White House Extends Employer Mandate Deadline

John Commins, for HealthLeaders Media , July 3, 2013

Haile, in an email exchange with HealthLeaders Media, identified several potential effects of the implementation delay for employers:

  • Fewer employers may cut employee hours in 2014. This one-year respite may make employers (e.g., restaurant and retail establishments) less likely to reduce employee hours below 30 hours per week.
  • Many families with children will have an unexpected benefit. For employers who offer employee but not dependent coverage, this one-year delay may also cause employers to postpone any offer of coverage to dependents. Interestingly, this may have a positive effect on such families for two reasons. First, children without an offer of employer-sponsored coverage may be eligible for the Children's Health Insurance Program if they meet the state-specific income and other eligibility requirements. Second, children without an offer of employer coverage may be eligible for the new premium assistance tax credits in 2014 even if their incomes are above the state-specific CHIP limit. Indeed, employers may be more likely to cooperate with enrollment efforts to get uninsured employees and their uninsured dependents covered under various ACA programs because they know with certainty that they will not face a penalty in 2014.
  • States may face less pressure from business interests to expand Medicaid. Jackson Hewitt had released a report earlier this year estimating that American employers would incur $876 million to $1.3 billion in penalties in 22 states that were refusing to expand their Medicaid programs as contemplated under the ACA. Today's decision effectively removes that penalty liability for 2014. However, employers will continue to face such penalties in 2015 and thereafter in states that do not expand their Medicaid programs.
  • The Treasury action today addresses anxiety among employers about the lack of final regulations from the IRS. While many employers with large part-time and seasonal employees embraced the flexibility afforded to them by the IRS' proposed approach, they voiced increasingly loud concerns that the IRS had yet to finalize this approach in a final rule. Indeed, the IRS has not publicly pledged to finalize these proposed rules before the major provisions of the ACA take effect in 2014. In an unexpected development late Tuesday, though, the Treasury Department effectively moots this issue for 2014.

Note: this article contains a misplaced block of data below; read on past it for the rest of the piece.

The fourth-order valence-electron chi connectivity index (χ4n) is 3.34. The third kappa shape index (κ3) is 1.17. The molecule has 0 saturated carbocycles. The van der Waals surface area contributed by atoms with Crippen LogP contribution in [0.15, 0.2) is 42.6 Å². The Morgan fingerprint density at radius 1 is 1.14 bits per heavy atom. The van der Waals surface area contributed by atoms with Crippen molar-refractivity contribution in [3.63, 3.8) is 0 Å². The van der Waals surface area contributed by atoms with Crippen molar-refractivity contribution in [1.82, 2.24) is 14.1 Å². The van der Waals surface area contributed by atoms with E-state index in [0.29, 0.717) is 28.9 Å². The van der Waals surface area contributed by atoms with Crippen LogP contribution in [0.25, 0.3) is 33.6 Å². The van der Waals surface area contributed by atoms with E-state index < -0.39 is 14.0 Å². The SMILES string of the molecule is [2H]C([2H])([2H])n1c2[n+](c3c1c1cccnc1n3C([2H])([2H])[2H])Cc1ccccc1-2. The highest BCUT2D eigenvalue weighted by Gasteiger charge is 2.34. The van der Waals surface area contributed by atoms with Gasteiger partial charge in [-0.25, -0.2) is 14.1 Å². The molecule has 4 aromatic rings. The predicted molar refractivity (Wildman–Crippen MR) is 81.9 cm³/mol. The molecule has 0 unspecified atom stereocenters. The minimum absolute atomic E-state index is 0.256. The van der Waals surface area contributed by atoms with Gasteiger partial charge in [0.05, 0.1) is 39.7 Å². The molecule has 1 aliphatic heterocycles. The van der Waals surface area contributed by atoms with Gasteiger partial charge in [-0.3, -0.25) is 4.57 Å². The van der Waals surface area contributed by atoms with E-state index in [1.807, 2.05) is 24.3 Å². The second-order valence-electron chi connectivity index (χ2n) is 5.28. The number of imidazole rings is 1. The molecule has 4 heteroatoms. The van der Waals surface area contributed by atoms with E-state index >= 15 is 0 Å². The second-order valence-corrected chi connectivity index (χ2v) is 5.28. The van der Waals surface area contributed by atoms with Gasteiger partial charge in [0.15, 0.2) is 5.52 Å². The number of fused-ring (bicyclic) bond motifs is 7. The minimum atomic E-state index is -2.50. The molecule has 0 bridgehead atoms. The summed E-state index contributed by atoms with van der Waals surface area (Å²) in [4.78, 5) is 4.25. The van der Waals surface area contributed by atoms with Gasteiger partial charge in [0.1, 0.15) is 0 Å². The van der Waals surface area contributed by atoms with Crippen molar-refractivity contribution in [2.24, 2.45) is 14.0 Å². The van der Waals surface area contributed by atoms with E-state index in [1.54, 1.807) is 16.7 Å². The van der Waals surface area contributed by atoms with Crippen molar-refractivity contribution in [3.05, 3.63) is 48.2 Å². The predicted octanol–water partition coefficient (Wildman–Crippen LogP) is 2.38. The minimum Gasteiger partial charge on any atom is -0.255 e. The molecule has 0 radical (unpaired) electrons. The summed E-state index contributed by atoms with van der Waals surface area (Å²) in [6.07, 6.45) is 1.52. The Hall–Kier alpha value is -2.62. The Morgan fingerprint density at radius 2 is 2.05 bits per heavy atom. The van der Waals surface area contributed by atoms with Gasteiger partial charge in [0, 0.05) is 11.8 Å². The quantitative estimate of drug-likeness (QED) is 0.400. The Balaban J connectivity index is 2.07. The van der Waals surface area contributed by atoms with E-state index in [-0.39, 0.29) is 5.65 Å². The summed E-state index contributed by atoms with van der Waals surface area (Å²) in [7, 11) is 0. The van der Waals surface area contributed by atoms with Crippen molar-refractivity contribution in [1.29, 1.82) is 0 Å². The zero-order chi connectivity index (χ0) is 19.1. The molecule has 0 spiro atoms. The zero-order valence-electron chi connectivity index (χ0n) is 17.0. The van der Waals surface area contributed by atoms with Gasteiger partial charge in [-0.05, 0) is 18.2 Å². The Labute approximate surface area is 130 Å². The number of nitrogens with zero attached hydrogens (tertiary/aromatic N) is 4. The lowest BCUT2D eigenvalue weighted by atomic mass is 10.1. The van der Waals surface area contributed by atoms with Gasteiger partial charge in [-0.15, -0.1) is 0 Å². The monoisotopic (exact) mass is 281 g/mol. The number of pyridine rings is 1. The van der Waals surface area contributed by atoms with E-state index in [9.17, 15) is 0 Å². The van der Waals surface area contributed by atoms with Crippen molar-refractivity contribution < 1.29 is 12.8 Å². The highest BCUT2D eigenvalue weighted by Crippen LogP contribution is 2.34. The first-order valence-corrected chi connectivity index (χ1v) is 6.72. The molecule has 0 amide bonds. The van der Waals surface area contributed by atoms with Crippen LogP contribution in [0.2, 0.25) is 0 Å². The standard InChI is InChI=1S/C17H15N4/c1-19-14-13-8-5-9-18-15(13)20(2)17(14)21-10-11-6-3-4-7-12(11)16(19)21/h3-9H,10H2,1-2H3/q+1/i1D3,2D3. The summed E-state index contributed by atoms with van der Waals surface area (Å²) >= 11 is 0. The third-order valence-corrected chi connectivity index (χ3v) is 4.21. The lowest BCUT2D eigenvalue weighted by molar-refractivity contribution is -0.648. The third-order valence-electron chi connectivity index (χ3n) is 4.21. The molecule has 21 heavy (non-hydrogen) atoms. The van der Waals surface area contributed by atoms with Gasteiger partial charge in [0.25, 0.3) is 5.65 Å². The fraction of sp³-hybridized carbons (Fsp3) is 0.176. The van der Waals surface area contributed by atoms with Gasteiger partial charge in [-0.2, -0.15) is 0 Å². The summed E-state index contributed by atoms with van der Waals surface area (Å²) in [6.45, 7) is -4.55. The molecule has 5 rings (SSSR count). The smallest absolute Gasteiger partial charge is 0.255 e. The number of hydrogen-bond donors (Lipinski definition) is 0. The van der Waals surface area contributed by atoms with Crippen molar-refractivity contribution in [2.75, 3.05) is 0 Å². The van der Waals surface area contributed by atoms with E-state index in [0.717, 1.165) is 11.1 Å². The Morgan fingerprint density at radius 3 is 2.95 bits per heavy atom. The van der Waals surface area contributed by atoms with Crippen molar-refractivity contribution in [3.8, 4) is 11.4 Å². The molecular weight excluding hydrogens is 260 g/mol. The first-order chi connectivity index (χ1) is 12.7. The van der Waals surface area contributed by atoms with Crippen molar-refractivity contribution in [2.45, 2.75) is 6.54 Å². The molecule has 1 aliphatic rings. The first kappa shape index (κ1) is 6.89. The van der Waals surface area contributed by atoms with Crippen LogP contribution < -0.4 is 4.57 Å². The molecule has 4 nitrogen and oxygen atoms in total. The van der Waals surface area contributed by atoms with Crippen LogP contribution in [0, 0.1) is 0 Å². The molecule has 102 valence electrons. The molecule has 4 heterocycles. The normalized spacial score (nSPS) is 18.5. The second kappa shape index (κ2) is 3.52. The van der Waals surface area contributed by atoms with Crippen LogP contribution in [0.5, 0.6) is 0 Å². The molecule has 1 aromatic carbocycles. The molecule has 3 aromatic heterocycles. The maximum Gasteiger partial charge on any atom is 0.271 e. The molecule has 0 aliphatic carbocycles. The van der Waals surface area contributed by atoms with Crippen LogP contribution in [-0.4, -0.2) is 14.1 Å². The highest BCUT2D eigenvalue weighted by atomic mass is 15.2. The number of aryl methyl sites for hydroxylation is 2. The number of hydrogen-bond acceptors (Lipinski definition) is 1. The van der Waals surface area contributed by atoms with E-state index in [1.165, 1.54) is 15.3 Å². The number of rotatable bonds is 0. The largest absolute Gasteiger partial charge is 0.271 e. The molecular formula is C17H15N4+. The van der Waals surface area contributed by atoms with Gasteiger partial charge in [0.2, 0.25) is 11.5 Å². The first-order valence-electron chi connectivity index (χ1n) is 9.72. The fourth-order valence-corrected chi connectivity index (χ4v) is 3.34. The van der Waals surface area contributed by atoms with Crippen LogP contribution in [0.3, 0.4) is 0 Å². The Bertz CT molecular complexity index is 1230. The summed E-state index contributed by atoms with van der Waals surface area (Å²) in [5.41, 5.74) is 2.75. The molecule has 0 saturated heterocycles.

Formal guidance from the White House is expected within the next week.

John Commins is a senior editor with HealthLeaders Media.

Comments are moderated. Please be patient.

2 comments on "White House Extends Employer Mandate Deadline"

John Jaffe MD (7/9/2013 at 5:52 PM)
Looks like the Administration is finally coming to terms with what a disaster Obamacare is and how much opposition there is to its implementation[INVALID]for very good reasons. Also the ever-expanding list of scandals oozing out of this White House, from Benghazi to IRS to AP phone monitoring, is further weakening an Administration already foundering in public opinion, thereby reducing any "moral suasion" that a President might otherwise have in trying to introduce unpopular mandates. The best that 1 can hope for with this ill-conceived monstrosity of a law that few understand and even fewer who understand it support, is that it will die a natural death and be replaced by a more limited and practicable healthcare reform alternative.

Robanai Disque (7/8/2013 at 8:56 PM)
This article just made me shake my head side to side thinking really. I don't know where the author of this article resides but where I do most people working for between $8.00-$15.00 an hour are only putting in 30 or below hours a week and are considered occasional part time but are expected to work as many hours as the boss says and when they get to a certain point were their accumulative hours in a years time starts getting close to a full time position they lay the person off so they don't have to pay benefits and they are treated like slaves. We wonder why the present young generation has no work ethic because we don't treat any of the present workers with respect. And while there is this delay who do you think is paying for those uninsured-those of us who are lucky enough to work 40 hours a week and have insurance. Our taxes pay for that and a good share of us have co-pays, large deductable because guess why our insurance premiums went up or we pay for our dependents. Why didn't the author take time to find out how many people work less than 30 hours already and or work more than one job with no benefits to make ends meet and have been doing it long before any discussion about all Americans deserve to have health care. Americans I said- those that aren't U.S. citizens already get health care which we often pay for. Sor for heaven sake get it over with and just go to socialized medicine we are already there we just don't want to admit.




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